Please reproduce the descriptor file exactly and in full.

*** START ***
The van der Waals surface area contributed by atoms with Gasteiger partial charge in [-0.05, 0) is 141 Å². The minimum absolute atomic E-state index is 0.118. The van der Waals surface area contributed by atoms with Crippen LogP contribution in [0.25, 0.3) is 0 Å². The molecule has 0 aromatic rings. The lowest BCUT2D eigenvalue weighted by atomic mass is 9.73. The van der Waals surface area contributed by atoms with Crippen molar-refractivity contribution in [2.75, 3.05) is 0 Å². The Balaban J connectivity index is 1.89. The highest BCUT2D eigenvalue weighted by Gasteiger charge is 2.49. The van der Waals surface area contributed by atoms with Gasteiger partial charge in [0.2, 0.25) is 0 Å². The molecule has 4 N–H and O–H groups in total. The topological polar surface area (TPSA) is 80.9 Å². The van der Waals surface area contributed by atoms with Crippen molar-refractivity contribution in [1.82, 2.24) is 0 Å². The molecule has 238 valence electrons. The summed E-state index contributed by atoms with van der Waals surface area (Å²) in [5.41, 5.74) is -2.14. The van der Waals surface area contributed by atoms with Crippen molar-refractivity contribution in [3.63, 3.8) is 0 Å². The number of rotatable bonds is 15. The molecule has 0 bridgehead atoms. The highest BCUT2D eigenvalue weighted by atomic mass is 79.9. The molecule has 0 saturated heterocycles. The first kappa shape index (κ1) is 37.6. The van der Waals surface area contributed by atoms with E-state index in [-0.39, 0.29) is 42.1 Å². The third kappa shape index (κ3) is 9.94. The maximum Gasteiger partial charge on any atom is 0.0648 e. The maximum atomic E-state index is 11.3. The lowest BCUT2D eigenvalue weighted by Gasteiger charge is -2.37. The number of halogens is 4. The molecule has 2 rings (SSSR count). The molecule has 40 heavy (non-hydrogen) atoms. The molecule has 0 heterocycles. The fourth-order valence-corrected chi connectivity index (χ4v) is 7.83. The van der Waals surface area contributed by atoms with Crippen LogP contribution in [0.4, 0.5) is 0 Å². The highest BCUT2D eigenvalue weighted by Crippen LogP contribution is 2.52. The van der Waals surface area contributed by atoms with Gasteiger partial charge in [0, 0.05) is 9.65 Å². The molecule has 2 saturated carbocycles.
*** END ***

The van der Waals surface area contributed by atoms with Gasteiger partial charge in [-0.05, 0) is 141 Å². The minimum absolute atomic E-state index is 0.118. The van der Waals surface area contributed by atoms with Crippen LogP contribution in [0.25, 0.3) is 0 Å². The molecule has 0 aromatic rings. The lowest BCUT2D eigenvalue weighted by atomic mass is 9.73. The van der Waals surface area contributed by atoms with Crippen molar-refractivity contribution in [2.75, 3.05) is 0 Å². The Balaban J connectivity index is 1.89. The highest BCUT2D eigenvalue weighted by Gasteiger charge is 2.49. The van der Waals surface area contributed by atoms with Gasteiger partial charge in [0.2, 0.25) is 0 Å². The molecule has 4 N–H and O–H groups in total. The topological polar surface area (TPSA) is 80.9 Å². The van der Waals surface area contributed by atoms with Crippen molar-refractivity contribution in [1.82, 2.24) is 0 Å². The molecule has 238 valence electrons. The summed E-state index contributed by atoms with van der Waals surface area (Å²) in [5.41, 5.74) is -2.14. The van der Waals surface area contributed by atoms with Crippen molar-refractivity contribution in [3.63, 3.8) is 0 Å². The number of rotatable bonds is 15. The molecule has 0 bridgehead atoms. The highest BCUT2D eigenvalue weighted by atomic mass is 79.9. The molecule has 0 saturated heterocycles. The first kappa shape index (κ1) is 37.6. The van der Waals surface area contributed by atoms with E-state index in [-0.39, 0.29) is 42.1 Å². The third kappa shape index (κ3) is 9.94. The maximum Gasteiger partial charge on any atom is 0.0648 e. The maximum atomic E-state index is 11.3. The lowest BCUT2D eigenvalue weighted by Gasteiger charge is -2.37. The number of halogens is 4. The molecule has 2 rings (SSSR count). The molecule has 40 heavy (non-hydrogen) atoms. The molecule has 0 heterocycles. The fourth-order valence-corrected chi connectivity index (χ4v) is 7.83. The van der Waals surface area contributed by atoms with Crippen LogP contribution in [0.4, 0.5) is 0 Å². The highest BCUT2D eigenvalue weighted by Crippen LogP contribution is 2.52. The van der Waals surface area contributed by atoms with Gasteiger partial charge in [0, 0.05) is 9.65 Å². The molecule has 2 saturated carbocycles.